Hearing loss is unique to each individual that arrives at our ENT office. While hearing aids are often the answer for our Anchorage, Alaska patients, audiometric evaluations are the first step. The gold standard in determining a patient’s hearing loss, audiometric evaluations also help us decide on a to address the patient’s symptoms. Each diagnostic test provides information to complete the full picture of a patient’s type and severity of hearing loss. The results of each test will reveal one of three types of hearing loss, each with different symptoms and treatment plans.
Conductive Hearing Loss
A conductive hearing loss is most often a result of a disease or condition that affects the ear canal and/or middle ear. The hearing loss hinders the ability for sound waves to travel through the ear canal, tympanic membrane, or the ossicles (i.e., middle ear bones), and that means sound waves can’t reach the cochlea (i.e., the organ of hearing) as effectively. With a conductive hearing loss, the patient requires a louder intensity of sound for the sound wave to reach the cochlea.
Conductive hearing loss has several causes. A common one is otitis media, or an ear infection of the middle ear. Due to the fluid build-up behind the eardrum, some sound is blocked from traveling through the middle ear, and the patient requires louder intensities to hear adequately. In addition, conductive hearing loss can be a result of a ruptured eardrum, impacted earwax, swimmer’s ear, a foreign body in the ear canal, allergies, a fusion of the middle ear bones, or the absence or malformation of part of the ear (e.g., outer ear, the ear canal, or middle ear).
Treatment for a conductive hearing loss typically begins with medical intervention. A physician may prescribe antibiotics; in other cases, an otolaryngologist will perform surgery. If medical intervention has been performed and there are no further medical options to improve the hearing loss, it can be treated with amplification. Hearing aids are often very successful, as it solves the need for increased volume to hear speech and other sounds.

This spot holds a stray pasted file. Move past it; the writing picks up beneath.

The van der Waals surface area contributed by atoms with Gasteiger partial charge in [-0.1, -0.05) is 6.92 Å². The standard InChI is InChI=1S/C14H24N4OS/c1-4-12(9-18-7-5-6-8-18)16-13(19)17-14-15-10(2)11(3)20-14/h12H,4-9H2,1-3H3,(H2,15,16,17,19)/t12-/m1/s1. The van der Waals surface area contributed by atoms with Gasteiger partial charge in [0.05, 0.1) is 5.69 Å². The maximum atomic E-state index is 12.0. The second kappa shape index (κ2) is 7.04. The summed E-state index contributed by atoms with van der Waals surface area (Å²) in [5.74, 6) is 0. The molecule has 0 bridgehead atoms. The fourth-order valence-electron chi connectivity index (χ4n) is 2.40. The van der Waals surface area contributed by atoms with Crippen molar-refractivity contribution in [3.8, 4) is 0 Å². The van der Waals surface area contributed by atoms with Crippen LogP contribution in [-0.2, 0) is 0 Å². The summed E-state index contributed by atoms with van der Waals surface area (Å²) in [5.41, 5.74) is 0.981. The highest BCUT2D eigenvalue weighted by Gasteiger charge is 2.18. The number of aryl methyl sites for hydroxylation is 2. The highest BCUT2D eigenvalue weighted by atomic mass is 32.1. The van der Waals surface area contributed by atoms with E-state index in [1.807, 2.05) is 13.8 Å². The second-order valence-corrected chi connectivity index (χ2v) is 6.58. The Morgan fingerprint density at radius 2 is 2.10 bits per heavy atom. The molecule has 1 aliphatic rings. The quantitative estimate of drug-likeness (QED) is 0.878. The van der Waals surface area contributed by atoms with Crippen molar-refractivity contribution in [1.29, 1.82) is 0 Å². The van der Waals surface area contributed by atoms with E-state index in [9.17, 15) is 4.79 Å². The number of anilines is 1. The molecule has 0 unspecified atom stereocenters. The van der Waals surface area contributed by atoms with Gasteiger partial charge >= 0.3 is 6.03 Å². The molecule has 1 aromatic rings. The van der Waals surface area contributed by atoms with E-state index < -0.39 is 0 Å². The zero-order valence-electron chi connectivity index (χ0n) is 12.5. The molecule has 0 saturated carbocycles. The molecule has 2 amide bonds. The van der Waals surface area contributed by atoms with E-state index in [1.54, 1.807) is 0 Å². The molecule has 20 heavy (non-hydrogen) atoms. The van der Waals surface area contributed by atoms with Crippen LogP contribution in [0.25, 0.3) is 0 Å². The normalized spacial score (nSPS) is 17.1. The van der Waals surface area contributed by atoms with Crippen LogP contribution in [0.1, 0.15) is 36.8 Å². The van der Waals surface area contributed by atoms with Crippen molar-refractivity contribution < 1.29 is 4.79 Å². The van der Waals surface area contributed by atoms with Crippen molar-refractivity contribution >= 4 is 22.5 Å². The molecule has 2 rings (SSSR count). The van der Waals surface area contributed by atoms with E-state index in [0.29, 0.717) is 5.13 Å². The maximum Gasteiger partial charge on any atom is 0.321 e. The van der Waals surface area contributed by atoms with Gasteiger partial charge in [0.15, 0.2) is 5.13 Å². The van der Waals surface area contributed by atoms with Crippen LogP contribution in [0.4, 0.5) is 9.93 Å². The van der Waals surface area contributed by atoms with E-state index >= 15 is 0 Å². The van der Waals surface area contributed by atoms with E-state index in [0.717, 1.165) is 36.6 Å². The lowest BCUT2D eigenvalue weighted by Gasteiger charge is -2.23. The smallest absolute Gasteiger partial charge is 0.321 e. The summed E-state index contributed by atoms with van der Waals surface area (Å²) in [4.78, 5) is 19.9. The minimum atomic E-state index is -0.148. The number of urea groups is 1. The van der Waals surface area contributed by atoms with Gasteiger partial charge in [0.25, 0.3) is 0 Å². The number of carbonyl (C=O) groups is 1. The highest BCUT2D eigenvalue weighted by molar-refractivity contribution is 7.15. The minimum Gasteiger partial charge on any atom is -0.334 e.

Sensorineural Hearing Loss
A sensorineural hearing loss is the most common hearing loss, and it emerges as a result of damage to the inner ear (the cochlea) or to the auditory nerve. Often, the delicate hair cells in the cochlea are irreparable once damaged. At this point in time, there is nothing medically that can be provided or surgically corrected to restore the patient’s hearing. A sensorineural hearing loss is considered permanent. Patients with a sensorineural hearing loss frequently complain about the clarity of speech, even when the volume is loud enough.
Just like conductive hearing loss, sensorineural hearing loss has several etiologies. Aging is one of the many causes. A sensorineural hearing loss can also be acquired through illnesses, drugs that are toxic to hearing, head trauma, exposure to loud noises, hereditary hearing loss, or a malformation of the inner ear.
While there is no medical cure for a sensorineural hearing loss, amplification will provide a patient with access to the soft sounds they cannot hear. Depending on the severity of the loss, hearing aids, personal listening devices, or a cochlear implant can successfully help patients access the sounds they are missing.
Mixed Hearing Loss
Mixed hearing loss, as the name suggests, is a combination of conductive and sensorineural hearing loss. Essentially, this means there is damage to the inner ear or auditory nerve, along with a condition that is affecting the middle ear or ear canal.
Treatment varies for mixed hearing loss. The conductive component is medically treated before the sensorineural component is addressed. Amplification may be an option, but it depends on the severity of the hearing loss.
Early intervention and treatment for any hearing loss will provide the best prognosis for any patient. Typically, all hearing loss is considered treatable; the plan will vary based on the type and severity of the loss.
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